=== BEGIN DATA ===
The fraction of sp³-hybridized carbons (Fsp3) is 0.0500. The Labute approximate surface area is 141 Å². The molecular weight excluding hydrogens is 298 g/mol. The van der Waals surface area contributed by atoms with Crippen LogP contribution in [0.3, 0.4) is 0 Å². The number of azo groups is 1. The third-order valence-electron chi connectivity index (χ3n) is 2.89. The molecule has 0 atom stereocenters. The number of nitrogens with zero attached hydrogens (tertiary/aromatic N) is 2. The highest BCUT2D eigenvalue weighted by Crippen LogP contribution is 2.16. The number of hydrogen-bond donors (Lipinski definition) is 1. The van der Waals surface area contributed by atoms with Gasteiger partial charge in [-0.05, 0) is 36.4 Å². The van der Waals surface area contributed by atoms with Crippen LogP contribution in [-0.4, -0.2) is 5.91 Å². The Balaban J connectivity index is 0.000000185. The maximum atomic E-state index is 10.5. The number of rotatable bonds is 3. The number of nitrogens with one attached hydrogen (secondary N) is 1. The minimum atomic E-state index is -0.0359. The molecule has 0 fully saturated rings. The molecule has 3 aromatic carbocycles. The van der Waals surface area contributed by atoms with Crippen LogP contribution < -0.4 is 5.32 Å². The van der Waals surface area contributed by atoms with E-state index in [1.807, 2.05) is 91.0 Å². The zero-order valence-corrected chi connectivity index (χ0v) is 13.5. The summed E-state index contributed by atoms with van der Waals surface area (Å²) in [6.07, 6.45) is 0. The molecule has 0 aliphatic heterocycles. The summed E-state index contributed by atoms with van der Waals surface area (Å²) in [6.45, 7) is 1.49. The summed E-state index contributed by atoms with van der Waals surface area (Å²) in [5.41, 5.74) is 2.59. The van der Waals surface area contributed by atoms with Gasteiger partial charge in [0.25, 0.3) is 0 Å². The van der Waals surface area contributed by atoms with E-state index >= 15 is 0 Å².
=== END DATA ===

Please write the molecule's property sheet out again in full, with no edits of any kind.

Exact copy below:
The fraction of sp³-hybridized carbons (Fsp3) is 0.0500. The Labute approximate surface area is 141 Å². The molecular weight excluding hydrogens is 298 g/mol. The van der Waals surface area contributed by atoms with Crippen LogP contribution in [0.3, 0.4) is 0 Å². The number of azo groups is 1. The third-order valence-electron chi connectivity index (χ3n) is 2.89. The molecule has 0 atom stereocenters. The number of nitrogens with zero attached hydrogens (tertiary/aromatic N) is 2. The highest BCUT2D eigenvalue weighted by Crippen LogP contribution is 2.16. The number of hydrogen-bond donors (Lipinski definition) is 1. The van der Waals surface area contributed by atoms with Gasteiger partial charge in [-0.05, 0) is 36.4 Å². The van der Waals surface area contributed by atoms with Crippen LogP contribution in [-0.4, -0.2) is 5.91 Å². The Balaban J connectivity index is 0.000000185. The maximum atomic E-state index is 10.5. The number of rotatable bonds is 3. The number of nitrogens with one attached hydrogen (secondary N) is 1. The minimum atomic E-state index is -0.0359. The molecule has 0 fully saturated rings. The molecule has 3 aromatic carbocycles. The van der Waals surface area contributed by atoms with Crippen LogP contribution < -0.4 is 5.32 Å². The van der Waals surface area contributed by atoms with E-state index in [1.807, 2.05) is 91.0 Å². The zero-order valence-corrected chi connectivity index (χ0v) is 13.5. The summed E-state index contributed by atoms with van der Waals surface area (Å²) in [6.07, 6.45) is 0. The molecule has 0 aliphatic heterocycles. The summed E-state index contributed by atoms with van der Waals surface area (Å²) in [6.45, 7) is 1.49. The summed E-state index contributed by atoms with van der Waals surface area (Å²) in [5.41, 5.74) is 2.59. The van der Waals surface area contributed by atoms with Gasteiger partial charge in [0.25, 0.3) is 0 Å². The van der Waals surface area contributed by atoms with E-state index >= 15 is 0 Å².